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Oakland Forum Debates Cap-and-Trade

Submitted by News Desk on Fri, 07/01/2011 - 11:58am
OAKLAND--California’s landmark climate change law, AB 32, would reduce polluting greenhouse gases from a range of sources—car and truck emissions, industrial sources, electricity producers and other sources—with each source slashed by a certain percentage. For example, 36 percent of the greenhouse gas (GHG) reductions will come from transportation—24 percent from cars that produce lower emissions, 9 percent from cleaner-burning fuels, an 3 percent from smart-growth development that decreases dependency on cars and encourages public transit.

The overall target is to reduce GHG emissions by 2020 to the levels they were at in 1990.

The regulations are supposed to be implemented at the start of 2012, but right now there’s a legal battle playing out in the courts over just how to attain those targeted reductions. A cap-and-trade system is supposed to account for 20 percent of the GHG reductions, but that strategy was opposed by an array environmental groups, many of them who participated on the Environmental Justice Advisory Committee whose creation was mandated by AB 32 to make sure that whatever formulas were devised to reduce pollution would benefit, not harm communities that already are burdened by GHG emissions and pollution.

On Friday, Bay Area environmental justice and community groups gathered in downtown Oakland, at a forum called by Urban Habitat’s Social Equity Caucus to discuss AB 32 and the politics and policies of implementing the state’s climate change law—and how cap-and-trade could be replaced by alternatives that would not reward polluters.

“Our purpose is to localize a complex state program that has significant environmental and health implications for low income communities and communities of color,” said Frank Lopez, coordinator of the Social Equity Caucus. “There are lots of measures already in the works to address greenhouse gas emission, like clean car technology and energy efficiency. But cap-and-trade is the largest, new measure.”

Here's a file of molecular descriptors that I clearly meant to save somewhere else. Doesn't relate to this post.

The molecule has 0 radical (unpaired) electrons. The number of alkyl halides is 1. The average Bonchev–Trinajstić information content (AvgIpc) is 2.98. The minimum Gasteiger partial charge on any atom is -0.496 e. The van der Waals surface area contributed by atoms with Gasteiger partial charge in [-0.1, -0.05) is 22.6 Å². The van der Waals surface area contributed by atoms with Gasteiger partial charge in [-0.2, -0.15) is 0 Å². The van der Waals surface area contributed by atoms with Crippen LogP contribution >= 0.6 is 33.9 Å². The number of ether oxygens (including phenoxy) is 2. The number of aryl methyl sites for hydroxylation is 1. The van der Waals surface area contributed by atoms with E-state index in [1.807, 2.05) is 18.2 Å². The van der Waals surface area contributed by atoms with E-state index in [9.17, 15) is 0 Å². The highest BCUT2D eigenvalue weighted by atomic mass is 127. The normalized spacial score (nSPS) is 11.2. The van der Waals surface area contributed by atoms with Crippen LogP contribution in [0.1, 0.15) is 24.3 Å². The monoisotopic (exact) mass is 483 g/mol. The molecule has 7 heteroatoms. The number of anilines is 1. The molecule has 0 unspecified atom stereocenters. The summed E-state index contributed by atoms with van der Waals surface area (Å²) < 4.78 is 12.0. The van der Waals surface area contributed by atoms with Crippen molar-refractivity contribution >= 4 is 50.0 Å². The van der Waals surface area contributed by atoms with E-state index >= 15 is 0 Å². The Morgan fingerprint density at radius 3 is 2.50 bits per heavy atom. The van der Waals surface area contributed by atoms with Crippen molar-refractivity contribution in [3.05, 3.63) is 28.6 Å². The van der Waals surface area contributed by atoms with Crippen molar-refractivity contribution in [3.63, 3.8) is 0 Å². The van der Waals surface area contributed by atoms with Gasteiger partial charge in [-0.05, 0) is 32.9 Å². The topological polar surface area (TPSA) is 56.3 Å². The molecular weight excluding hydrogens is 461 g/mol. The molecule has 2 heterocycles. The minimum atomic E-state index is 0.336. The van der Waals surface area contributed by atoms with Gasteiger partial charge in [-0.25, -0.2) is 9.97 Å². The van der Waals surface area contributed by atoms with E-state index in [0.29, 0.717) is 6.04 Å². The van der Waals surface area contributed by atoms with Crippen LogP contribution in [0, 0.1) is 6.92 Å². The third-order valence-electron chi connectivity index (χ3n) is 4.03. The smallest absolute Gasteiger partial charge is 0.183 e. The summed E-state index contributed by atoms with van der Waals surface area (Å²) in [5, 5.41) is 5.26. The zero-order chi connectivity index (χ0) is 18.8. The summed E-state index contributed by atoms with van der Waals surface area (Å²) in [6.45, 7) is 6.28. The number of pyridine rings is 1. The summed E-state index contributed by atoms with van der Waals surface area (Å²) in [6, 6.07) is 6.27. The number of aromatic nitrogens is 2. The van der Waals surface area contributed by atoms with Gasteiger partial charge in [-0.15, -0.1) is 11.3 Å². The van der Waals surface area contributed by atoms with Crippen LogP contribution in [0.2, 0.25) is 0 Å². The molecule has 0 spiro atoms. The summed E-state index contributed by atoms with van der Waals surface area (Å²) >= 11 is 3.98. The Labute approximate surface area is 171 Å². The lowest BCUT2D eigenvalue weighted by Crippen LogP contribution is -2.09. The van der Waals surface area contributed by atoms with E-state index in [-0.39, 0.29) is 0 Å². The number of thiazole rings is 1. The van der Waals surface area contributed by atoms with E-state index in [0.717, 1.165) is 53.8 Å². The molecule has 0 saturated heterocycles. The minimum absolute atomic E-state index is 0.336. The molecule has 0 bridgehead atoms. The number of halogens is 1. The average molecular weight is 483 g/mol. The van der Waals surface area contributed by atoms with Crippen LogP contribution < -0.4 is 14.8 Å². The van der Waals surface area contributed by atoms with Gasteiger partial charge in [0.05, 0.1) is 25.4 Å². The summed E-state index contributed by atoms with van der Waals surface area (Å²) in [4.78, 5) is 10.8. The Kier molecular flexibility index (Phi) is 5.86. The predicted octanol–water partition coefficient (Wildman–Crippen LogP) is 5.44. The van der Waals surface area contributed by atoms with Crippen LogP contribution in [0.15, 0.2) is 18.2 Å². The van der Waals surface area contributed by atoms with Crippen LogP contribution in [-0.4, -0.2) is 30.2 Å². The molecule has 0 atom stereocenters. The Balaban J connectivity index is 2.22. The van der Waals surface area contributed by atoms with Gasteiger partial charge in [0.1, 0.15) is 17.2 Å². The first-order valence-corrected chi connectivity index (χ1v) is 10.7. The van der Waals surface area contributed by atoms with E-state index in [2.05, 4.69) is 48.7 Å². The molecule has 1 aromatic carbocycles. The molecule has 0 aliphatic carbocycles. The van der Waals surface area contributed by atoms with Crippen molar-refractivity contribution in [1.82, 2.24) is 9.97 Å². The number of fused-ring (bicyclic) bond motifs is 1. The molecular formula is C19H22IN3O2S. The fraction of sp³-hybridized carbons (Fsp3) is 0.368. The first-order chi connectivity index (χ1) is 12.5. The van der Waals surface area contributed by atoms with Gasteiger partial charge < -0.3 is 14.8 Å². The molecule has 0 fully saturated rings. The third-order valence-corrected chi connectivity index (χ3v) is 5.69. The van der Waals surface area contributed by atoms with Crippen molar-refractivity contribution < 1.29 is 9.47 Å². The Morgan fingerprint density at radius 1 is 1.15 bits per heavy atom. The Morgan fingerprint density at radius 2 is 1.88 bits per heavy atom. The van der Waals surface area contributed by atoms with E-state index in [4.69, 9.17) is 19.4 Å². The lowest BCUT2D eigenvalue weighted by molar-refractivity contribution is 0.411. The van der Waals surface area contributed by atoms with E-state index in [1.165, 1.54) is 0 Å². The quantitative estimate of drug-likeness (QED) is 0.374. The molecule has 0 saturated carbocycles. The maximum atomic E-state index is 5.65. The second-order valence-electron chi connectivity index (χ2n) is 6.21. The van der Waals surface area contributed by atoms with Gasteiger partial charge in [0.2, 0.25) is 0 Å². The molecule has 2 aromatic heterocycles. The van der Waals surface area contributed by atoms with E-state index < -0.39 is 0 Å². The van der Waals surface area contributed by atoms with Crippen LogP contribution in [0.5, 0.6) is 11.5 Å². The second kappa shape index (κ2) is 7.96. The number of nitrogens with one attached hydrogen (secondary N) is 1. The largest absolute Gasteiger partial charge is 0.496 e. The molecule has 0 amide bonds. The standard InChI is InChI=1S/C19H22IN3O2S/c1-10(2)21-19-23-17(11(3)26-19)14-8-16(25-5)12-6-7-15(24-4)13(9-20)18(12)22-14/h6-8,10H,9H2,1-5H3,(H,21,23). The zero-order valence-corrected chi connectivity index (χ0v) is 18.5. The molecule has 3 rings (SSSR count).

What exactly is cap-and-trade and why do so many environmentalists oppose it—enough to file suit against its implementation?

The idea is that industries and manufacturers that generate GHG will be permitted to emit a capped amount of pollution and if they emit less than their target, they can sell their pollution permits to other companies that emit more than their legal limit. Cap-and-trade has been debated on the national level, but California would be the first state to enact such a program. There is a similar cap-and-trade program among 10 northeastern states, called Regional Greenhouse Gas Initiative or Reggie. Low-income people tend to live in areas closest to the polluting industries, manufacturing centers and transportation hubs, which means closest to the most degraded environmental conditions.

While the Environmental Justice Advisory Committee supported most of the strategies for attaining the target emissions reductions, members saw cap-and-trade as a losing proposition for the state and poor communities. But its advice to the California Air Resources Board (CARB), which is the lead agency in implementing AB 32, was ignored, said Chione Flegal, of Policy Link, who is a member of the advisory committee. She spoke at today’s panel.

“From the get-go, the committee was set up to not work,” she said. “The environmental justice groups were fundamentally opposed to cap-and-trade but the governor was firm on it…the governor wanted a mandate. And the committee was saying, ‘we’re going to fight you every step of the way on it.’”

The governor then was Arnold Schwarzenegger, but even with a new governor, the CARB is still barreling ahead with a cap-and-trade component to AB 32’s regulations. A lawsuit has slowed things down. It was filed by Communities for a Better Environment and the Center for Race, Poverty and the Environment and it succeeded in winning a stay of implementation of the cap-and-trade program. But CARB is challenging that in court, too, and what happens next will be played out in the courts and at public hearings over the next few months.

The lawsuit and the people behind it argue that CARB didn’t consider other approaches even though they were not bound to use a cap-and-trade program. How about simply direct regulation, prohibiting industry from emitting more than a limited amount of GHG—instead of allowing them to buy the right to emit more pollution? Adrienne Bloch, attorney with Communities for a Better Environment, told the audience that CARB is now undertaking an analysis of alternatives to the cap-and-trade approach and it is supposed to be ready in the middle of June.

Although Schwarzenegger was considered by many a strong leader on environmental policy, he was wedded to the cap-and-trade approach favored by business. Some like Bloch hope that Jerry Brown will now offer different leadership on AB 32.

Time will tell.

Read an in-dept report on the AB 32 debate over cap-and-trade in the current issue of Urban Habitat's journal Race, Poverty and the Environment.

Source: The Bay Citizen (